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Case Reports in Urology
Volume 2014 (2014), Article ID 176073, 5 pages
Case Report

Surgical Reconstruction of the Urinary Sphincter after Traumatic Longitudinal Disruption

Department of Urology, Medical University Innsbruck, 35 Anich Street, 6020 Innsbruck, Austria

Received 27 February 2014; Accepted 10 August 2014; Published 2 September 2014

Academic Editor: Apul Goel

Copyright © 2014 Peter Rehder et al. This is an open access article distributed under the Creative Commons Attribution License, which permits unrestricted use, distribution, and reproduction in any medium, provided the original work is properly cited.


The question is whether the urethral sphincter may be reconstructed after longitudinal injury similar to anal sphincter injuries. Analogue to obstetric, anal sphincter repair, an approximation repair of the sphincter may be feasible. An overlap repair is possible in anal sphincter repair, but because of the little tissue available in the urethral sphincter this is not an option. We describe three cases of urethral sphincter injury of different aetiologies. All resulted in a total longitudinal disruption of the muscular components of the urethral sphincter complex. After making the diagnosis of urethral sphincter injury, a primary approximation repair was done. Follow-up of at least two and up to three years is promising with one male patient being completely continent and the two female patients needing one safety pad per day. Longitudinal disruption of the muscular elements of the sphincteric urethra may be primarily reconstructed with good success using an approximation technique with simple interrupted sutures.

1. Introduction

Trauma to the urinary sphincter mechanism might lead to severe urinary incontinence and/or urethral stricture formation. Injury to the muscle components of the urinary sphincter may be the result of trauma during birth, as part of blunt or penetrating trauma to the pelvis or as the result of surgery. We know from obstetric experience that the torn or ruptured anal sphincter may be surgically reconstructed with good results [1, 2]. The urinary sphincter is rather well protected underneath the pubic symphysis suspended within the pelvic floor. Childbirth may cause postpartum urinary incontinence although the exact mechanism of injury is poorly understood. Episiotomy does not seem to have a protective effect [3]. Longitudinal tears into the sphincter mechanism from the bladder wall through the bladder neck may accompany pelvic fracture injuries in persons with full bladders at the time of impact. Severe or direct trauma to the sphincteric urethra may lead to complete disruption of all muscular elements. Transection of the membranous urethra may be dealt with by primary realignment or suprapubic cystostomy alone and delayed repair [4, 5]. Is it then possible to reconstruct the sphincteric urethra when all muscular elements have been cut in a longitudinal fashion? Included in this case series are patients with direct injury to the whole length of the sphincteric urethra, where the urethral lesion is limited to a longitudinal cut through all muscular elements of the sphincter complex.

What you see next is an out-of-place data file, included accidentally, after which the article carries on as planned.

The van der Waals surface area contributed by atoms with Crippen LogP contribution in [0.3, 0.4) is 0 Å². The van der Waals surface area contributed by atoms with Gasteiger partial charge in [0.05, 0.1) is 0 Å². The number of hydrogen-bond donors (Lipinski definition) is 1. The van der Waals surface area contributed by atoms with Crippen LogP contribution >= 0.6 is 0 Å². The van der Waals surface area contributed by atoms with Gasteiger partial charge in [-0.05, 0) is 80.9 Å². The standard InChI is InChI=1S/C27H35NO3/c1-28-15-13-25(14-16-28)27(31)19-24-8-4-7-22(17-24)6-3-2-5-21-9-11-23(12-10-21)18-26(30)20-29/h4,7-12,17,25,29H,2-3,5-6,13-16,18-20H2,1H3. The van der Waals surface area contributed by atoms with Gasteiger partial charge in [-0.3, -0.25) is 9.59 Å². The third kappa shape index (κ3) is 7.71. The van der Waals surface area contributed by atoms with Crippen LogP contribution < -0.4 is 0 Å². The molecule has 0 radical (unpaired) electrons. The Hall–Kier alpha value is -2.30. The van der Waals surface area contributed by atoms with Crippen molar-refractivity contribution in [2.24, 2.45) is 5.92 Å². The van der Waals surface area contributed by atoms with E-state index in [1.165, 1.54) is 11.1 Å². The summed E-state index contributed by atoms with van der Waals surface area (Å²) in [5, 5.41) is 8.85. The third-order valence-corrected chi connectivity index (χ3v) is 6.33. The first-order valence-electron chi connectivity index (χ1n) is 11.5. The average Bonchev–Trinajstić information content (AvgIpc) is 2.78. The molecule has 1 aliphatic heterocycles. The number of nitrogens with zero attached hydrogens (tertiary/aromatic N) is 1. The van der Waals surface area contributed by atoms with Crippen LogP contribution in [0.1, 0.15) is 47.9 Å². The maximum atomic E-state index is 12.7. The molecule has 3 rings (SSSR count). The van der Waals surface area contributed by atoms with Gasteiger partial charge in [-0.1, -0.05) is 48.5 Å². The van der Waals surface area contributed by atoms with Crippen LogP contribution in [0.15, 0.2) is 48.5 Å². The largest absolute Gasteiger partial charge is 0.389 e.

2. Materials and Methods

This case series includes three patients of which each had a total longitudinal disruption of all muscular elements of the urethral sphincter. The diagnosis of longitudinal disruption of the urethral sphincter was made followed by primary reconstruction with interrupted sutures using an approximation technique. The muscular elements were approximated taking care not to strangulate the tissues by over tightening the knots. A simple suture technique was used rather than mattress sutures as in the case of anal sphincter repair.

2.1. Case  1: Urethral Sphincter Injury due to Blunt Pelvic Trauma

A 49-year-old woman had an accident while riding her motorbike. She crashed straight into an oncoming motor vehicle fracturing her pelvis. On presentation she had genitoperineal pain with severely swollen labia and tenderness along the left lower abdomen. The patient was stabilized and a whole body CT scan was performed. Bilateral fractures of both superior and inferior pubic rami as well as diastasis of the pubic symphysis were diagnosed. Both kidneys and the bladder were normal. During the excretory phase, severe extravasation into the genitoperineal area and lower abdominal wall was noted (Figure 1). A clear urethral contour could not be seen. Local examination of the external genitalia was limited due to severe swelling of both labia majora. A transurethral catheter was successfully passed draining macroscopically clear urine from the bladder. The clinical diagnosis of a urethral rupture was made (Figures 2 and 3). It was decided to do an immediate extra peritoneal exploration of the bladder and urethra followed by orthopaedic fixation of the pelvic fracture. The urethra was totally open from bladder neck to meatus with the catheter inside. The edges of the urethral mucosa and sphincter could be clearly identified. Six single simple interrupted through-and-through sutures were placed into the muscular aspects of the urinary sphincter. The first sutures were not tied to function as stay sutures to simplify the placement of the following sutures. After placement of all sutures they were loosely tied so as to accurately approximate the edges. Care was taken not to strangulate the tissues. The transurethral catheter was kept for three weeks and removed at the time of a micturition cystogram.